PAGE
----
Time is precious, so it is important to make the most of each day.
Learning how to prioritise your usage of time is one of the best strategies for doing so.
Prioritisation helps you focus on the things that matter — dramatically improving your productivity and helping you complete your most important tasks as soon as possible.
This post will share 5 useful strategies to help you improve how well you prioritise time.
#1 – Set clear goals and track them with todo lists
Having clear, well-defined goals is essential for prioritising.
Setting goals makes it simple to identify the tasks are the most important in terms of work, personal development and social engagements.
Todo lists can be used to track those goals and the tasks that are associated with them.
One of the best ways to use todo lists is by following David Allen’s Get Things Done (GTD) methodology.
It is a 5-step strategy that will make it much easier to prioritise your time.
It works as follows:
Step 1: Make a master list of all goals and tasks
Start by creating a “master list” of all of the tasks that you need to complete.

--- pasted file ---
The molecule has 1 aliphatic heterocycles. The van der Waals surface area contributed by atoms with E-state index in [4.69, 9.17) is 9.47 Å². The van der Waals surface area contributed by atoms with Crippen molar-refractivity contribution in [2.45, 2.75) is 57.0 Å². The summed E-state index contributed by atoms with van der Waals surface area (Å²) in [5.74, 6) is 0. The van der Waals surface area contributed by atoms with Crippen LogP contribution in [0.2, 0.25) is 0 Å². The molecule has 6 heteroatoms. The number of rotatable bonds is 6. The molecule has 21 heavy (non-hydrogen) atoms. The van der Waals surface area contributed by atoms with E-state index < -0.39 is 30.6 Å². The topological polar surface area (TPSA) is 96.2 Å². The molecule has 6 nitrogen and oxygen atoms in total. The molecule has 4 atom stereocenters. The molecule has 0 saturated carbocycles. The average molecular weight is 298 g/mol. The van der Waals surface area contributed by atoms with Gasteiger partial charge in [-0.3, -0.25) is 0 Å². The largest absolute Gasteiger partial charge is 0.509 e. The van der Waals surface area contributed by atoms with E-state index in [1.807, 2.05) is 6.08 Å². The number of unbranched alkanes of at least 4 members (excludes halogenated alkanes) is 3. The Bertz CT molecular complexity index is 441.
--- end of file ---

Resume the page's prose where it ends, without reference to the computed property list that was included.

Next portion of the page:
This includes research ideas, errands, family obligations, todo lists, recurring tasks, work projects, self-improvement tasks, and whatever else you need to do.
Use whatever tools you are comfortable with to create this master list – a notepad and a pen, a Word document, or a software application like Omnifocus.
Step 2: Clarify the list and create actionable chunks
Review your master list and look for any goals or tasks that are too vague or overwhelming to immediately take action on.
A goal like “Spend time working out” isn’t easily actionable because you didn’t specify what that means.
Does it mean riding a bike for 2 hours or does it mean walking around the block for 10 minutes?
Next to “Spend time working out” write a specific activity with a duration attached to it.
There may also be complex goals that need to be dramatically chunked down.
A goal like “Build a successful eCommerce business” will have dozens of tasks attached to it.